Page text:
Most Recent Post

The Bridge at Heavens Door

Understanding Grief

Read more

What to say to children

Read more

Follow Us

  • Facebook-bg
  • Twitter-bg

Contact Us

  • info at petlovers dot com dot au (Send us an email)

Preparing for the end of your Pets Life

 

created at: 2010/09/23

How does one prepare for the end of their pets life?

Preparing for the death of a much loved pet often involves coming to realise that part of our initial ‘yes’ to pet ownership involves seeing our pets life cycle from beginning through to its completion.

In most cases, our lives will continue past our pets- this is most true in relation to our children.  One of the best ways of being prepared is write down what is important to you about how you care for your pet as they age and approach the end of their lives.

You are the person who knows them the best and, with the appropriate information, can oversee and manage the care that’s best for both of you. Many people feel that speaking about their pet dying before it is actually happening is a bad omen - which it will ‘sing it in’ or hasten it. This fear and anticipation is entirely understandable, however, nothing could be further from the truth. Being informed – reading, researching (embedded links to resources- articles, books, services) speaking to your vet and other pet owners who have cared for an aging pet and managed a dignified dying process, before you are in the midst of it, is perhaps the greatest practical gift you can give yourselves and your pet. The lines between aging, ill health and dying are not necessarily clear and require a collaborative approach with all facets of your pets care- medical, emotional, holistic.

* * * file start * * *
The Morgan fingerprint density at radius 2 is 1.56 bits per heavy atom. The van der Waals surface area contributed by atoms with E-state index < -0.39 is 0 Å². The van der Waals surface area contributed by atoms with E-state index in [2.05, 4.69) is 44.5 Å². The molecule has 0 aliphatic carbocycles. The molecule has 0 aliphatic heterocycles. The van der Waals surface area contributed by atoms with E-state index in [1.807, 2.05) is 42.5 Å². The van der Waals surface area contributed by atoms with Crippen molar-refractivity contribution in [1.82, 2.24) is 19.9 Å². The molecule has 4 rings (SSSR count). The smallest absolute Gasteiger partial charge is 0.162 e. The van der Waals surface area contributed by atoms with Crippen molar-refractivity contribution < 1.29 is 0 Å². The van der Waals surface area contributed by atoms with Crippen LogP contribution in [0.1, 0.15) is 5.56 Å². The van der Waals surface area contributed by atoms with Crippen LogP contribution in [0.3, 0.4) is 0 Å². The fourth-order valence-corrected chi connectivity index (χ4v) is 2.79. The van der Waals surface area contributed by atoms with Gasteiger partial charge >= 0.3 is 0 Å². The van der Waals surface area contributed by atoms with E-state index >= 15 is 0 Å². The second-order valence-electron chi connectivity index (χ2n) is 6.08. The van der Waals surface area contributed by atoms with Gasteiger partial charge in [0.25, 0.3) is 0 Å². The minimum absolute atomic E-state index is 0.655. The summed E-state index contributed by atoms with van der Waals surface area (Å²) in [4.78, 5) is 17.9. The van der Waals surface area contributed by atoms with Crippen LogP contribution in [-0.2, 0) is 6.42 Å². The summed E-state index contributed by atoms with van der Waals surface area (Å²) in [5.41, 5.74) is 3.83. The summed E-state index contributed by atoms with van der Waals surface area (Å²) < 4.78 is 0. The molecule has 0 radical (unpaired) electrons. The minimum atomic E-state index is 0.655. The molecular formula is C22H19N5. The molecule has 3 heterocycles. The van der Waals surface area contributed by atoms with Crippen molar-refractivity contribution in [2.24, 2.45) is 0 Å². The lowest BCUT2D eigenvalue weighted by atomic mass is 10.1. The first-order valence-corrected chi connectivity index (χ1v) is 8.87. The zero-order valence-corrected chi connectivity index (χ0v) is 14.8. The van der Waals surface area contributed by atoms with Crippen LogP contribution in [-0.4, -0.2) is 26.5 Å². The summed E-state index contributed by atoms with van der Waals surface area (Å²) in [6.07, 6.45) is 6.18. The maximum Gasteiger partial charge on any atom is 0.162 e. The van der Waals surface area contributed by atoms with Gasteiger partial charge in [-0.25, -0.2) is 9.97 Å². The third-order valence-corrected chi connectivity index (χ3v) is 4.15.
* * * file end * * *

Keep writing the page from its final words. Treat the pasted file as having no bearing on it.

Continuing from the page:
As humans preparing for the completions of our lives, we are encouraged to think through and make Advance Health Care Directives about what sort of medical care we want to undergo in the event of our inability to communicate for ourselves. To think along similar lines for our pets is a natural extension of our duty of care towards them. You only get one opportunity to respond to and care for your pet in a way that is completely fitting to the unconditional love they have shown you throughout their life.

Quality and quantity of life are complex to negotiate and often result in facing the questions of euthanasia (embedded link). Some of the steps to complete before arriving at those questions are to know what principles govern and underscore how you care for your pet as their lives come towards their completions.

Some principles to get you started

  • What have your pets given you in their lives?
  • How can you give this to them as you care for them?
  • What are the elements in your pets’ life that you will safeguard and protect?
  • What is sustainable for you in their care- practically- i.e. time, who else can share the care with you, emotionally and financially?
  • When it is time to contemplate the end of life choices for your pet, these next questions can also be of enormous benefit. Use them as talking points with your partner, family members and your vet.
  • What does a good death look like for your pet?
  • What are your fears about their death- for you and for them?
  • In what ways will you farewell and honour your pet?
  • In the time after they have died, what will be important to you about how it was carried out?


These questions, although deeply sad and sometimes confronting, will enable you to make the most of the valuable time you have with your pet as their lives are ending and you are faced with the reality of living without them. The significance of this time and the attention to detail, the stories shared, the love expressed, in full knowledge that you are facilitating and witnessing the end of a life of a being you love, will be enormously comforting as you grieve them.

Author
Victoria Spence

Tags